UMass Amherst’s excellent Environmental Institute is once again sponsoring a thought provoking lecture on Monday, November 16 in the Student Union’s Cape Cod Lounge beginning at 3:30 pm.Â Riley Dunlap, Regents Professor of Sociology at Oklahoma State University, will be on hand to discuss Climate Change Denial and Conservatism: Exploring the Connections.
Historically conservatives have been less supportive than liberals of environmental protection, both among political elites such as members of Congress and the general public. However, by the early 1990s, following the downfall of the Soviet Union and the emergence of global environmentalism as exemplified by the 1992 â€œEarth Summitâ€ in Rio, the American Conservative Movement mobilized overtly against environmentalism and environmental policy-makingâ€”substituting a â€œGreen Scareâ€ for the vanishing â€œRed Scare.â€
Fearing the growth of national and especially international environmental regulatory policies, the movement mounted a concerted campaign against environmentalists, environmental scientists, environmental policy-makers and environmental regulations. Rather than attacking environmental protection efforts head-on, a strategy that produced a pro-environmental backlash in the Reagan years, conservatives attacked environmental science in order to undermine the evidence used by those pushing for new and stronger regulations. Conservatives applied the term â€œjunk science,â€ for example, to discredit scientific evidence documenting problematic environmental conditions.
The conservative assault on mainstream science and scientists has reached new heights with anthropogenic climate change (ACC). Conservative think tanks (with support from the fossil fuels industry and conservative philanthropists) have spear-headed efforts to deny the reality and significance of ACC. Their activities range from supporting most of the small number of â€œcontrarianâ€ climate scientists to disseminating a vast range of material attacking the Intergovernmental Panel on Climate Change (IPCC), climate scientists and those who support efforts to reduce carbon emissions. The dissemination employs various fora (e.g., policy briefings for politicians and anti-IPCC conferences) and all forms of media from websites to videos to newspapers to television.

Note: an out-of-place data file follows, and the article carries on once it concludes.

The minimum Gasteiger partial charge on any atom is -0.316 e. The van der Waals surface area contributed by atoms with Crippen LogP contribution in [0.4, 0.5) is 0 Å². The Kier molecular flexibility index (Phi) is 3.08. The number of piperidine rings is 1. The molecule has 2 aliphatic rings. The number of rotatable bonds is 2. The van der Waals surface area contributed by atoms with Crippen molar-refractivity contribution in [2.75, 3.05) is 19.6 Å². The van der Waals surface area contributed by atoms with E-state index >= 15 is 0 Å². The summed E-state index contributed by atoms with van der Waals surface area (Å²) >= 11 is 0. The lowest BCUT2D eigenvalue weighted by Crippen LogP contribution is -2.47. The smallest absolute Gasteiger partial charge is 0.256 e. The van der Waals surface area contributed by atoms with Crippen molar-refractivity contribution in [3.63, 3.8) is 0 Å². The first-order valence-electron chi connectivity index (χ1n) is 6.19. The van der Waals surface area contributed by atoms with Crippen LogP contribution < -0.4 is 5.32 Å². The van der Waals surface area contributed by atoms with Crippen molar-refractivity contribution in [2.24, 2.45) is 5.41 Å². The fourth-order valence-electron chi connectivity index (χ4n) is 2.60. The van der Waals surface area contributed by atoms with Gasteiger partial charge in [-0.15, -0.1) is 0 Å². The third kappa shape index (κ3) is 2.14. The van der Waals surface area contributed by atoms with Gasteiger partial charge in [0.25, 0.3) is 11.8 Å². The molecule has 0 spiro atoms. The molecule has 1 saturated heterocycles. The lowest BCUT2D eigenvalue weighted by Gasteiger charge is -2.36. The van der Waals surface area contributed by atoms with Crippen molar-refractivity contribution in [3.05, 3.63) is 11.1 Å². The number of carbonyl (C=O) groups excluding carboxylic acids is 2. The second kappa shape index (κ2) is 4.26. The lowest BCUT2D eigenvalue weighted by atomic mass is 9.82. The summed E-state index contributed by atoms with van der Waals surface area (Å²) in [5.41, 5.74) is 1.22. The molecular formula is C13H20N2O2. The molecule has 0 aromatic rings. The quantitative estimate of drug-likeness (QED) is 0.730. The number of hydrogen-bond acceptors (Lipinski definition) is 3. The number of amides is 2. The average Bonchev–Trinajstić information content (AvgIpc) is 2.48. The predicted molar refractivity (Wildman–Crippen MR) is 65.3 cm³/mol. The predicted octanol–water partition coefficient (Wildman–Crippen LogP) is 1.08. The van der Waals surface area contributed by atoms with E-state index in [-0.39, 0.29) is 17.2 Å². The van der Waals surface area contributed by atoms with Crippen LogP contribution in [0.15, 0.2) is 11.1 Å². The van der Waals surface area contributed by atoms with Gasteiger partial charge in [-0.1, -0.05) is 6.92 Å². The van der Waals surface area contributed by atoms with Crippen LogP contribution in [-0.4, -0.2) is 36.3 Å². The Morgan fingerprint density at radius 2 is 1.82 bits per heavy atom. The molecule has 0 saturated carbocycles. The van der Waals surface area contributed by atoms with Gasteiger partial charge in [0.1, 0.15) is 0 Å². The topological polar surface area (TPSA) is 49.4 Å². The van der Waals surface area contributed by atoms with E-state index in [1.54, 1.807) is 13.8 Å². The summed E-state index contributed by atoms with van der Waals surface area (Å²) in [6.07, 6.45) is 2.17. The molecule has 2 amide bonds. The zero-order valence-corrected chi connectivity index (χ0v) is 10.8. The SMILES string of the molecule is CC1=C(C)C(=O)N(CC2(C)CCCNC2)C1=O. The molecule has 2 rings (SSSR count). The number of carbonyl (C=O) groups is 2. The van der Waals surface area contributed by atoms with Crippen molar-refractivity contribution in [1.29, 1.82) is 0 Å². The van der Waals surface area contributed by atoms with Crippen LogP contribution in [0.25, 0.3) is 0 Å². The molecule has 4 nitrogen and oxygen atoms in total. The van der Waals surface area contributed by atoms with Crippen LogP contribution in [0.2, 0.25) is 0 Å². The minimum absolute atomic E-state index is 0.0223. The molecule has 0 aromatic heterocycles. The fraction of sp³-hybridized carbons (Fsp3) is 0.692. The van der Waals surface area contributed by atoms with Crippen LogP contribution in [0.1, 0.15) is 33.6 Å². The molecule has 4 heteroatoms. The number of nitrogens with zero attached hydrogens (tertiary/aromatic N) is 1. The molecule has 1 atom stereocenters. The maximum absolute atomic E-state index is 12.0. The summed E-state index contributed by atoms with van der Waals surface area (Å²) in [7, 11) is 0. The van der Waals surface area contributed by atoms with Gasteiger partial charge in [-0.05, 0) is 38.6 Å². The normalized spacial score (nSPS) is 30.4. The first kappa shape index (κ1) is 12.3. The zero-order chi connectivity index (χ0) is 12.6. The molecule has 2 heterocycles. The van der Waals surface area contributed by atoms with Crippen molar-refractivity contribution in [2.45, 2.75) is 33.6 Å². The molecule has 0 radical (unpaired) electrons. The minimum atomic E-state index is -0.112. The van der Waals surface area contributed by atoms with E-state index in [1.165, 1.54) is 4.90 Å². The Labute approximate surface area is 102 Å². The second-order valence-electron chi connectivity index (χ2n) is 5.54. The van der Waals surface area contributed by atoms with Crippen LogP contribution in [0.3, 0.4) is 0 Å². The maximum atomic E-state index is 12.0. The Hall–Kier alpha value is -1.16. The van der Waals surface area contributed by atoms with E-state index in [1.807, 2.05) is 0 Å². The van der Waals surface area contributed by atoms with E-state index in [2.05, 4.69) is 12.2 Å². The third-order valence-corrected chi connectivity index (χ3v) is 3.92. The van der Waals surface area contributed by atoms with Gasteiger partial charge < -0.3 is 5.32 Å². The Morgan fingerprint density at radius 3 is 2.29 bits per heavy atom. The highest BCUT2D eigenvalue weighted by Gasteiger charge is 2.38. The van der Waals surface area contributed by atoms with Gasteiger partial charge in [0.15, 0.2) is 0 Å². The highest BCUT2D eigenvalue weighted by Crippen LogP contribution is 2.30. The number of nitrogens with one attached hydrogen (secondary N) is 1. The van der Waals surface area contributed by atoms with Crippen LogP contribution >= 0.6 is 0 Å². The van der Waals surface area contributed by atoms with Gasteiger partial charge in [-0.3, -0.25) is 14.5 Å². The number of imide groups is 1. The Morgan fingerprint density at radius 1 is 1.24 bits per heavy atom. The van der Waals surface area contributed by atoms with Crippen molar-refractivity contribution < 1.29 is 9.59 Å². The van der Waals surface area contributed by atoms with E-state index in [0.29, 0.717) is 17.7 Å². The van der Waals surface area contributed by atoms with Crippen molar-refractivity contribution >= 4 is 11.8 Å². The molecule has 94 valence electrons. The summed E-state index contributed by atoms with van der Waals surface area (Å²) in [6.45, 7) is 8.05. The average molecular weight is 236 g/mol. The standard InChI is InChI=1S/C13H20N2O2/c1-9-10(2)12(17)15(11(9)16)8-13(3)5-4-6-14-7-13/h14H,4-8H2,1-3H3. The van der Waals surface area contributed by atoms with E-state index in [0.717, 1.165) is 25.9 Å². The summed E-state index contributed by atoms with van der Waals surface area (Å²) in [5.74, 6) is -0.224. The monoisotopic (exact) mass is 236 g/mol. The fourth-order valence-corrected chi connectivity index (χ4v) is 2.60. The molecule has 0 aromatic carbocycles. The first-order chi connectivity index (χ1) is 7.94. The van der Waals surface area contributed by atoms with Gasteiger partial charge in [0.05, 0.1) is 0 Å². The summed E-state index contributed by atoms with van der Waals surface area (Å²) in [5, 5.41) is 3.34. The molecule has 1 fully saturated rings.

This free presentation will locate the current situation in historical context, and then focus on the link between conservative think tanks and the rapidly growing number of books espousing climate-change denialism (including those authored by contrarian scientists). It will also examine the degree to which these efforts have contributed to growing partisan and ideological polarization among the general public. National survey data will be used to demonstrate that over the past decade self-identified Republicans and conservatives have become less likely to view ACC as real and problematic, even as the scientific evidence for ACC has become stronger.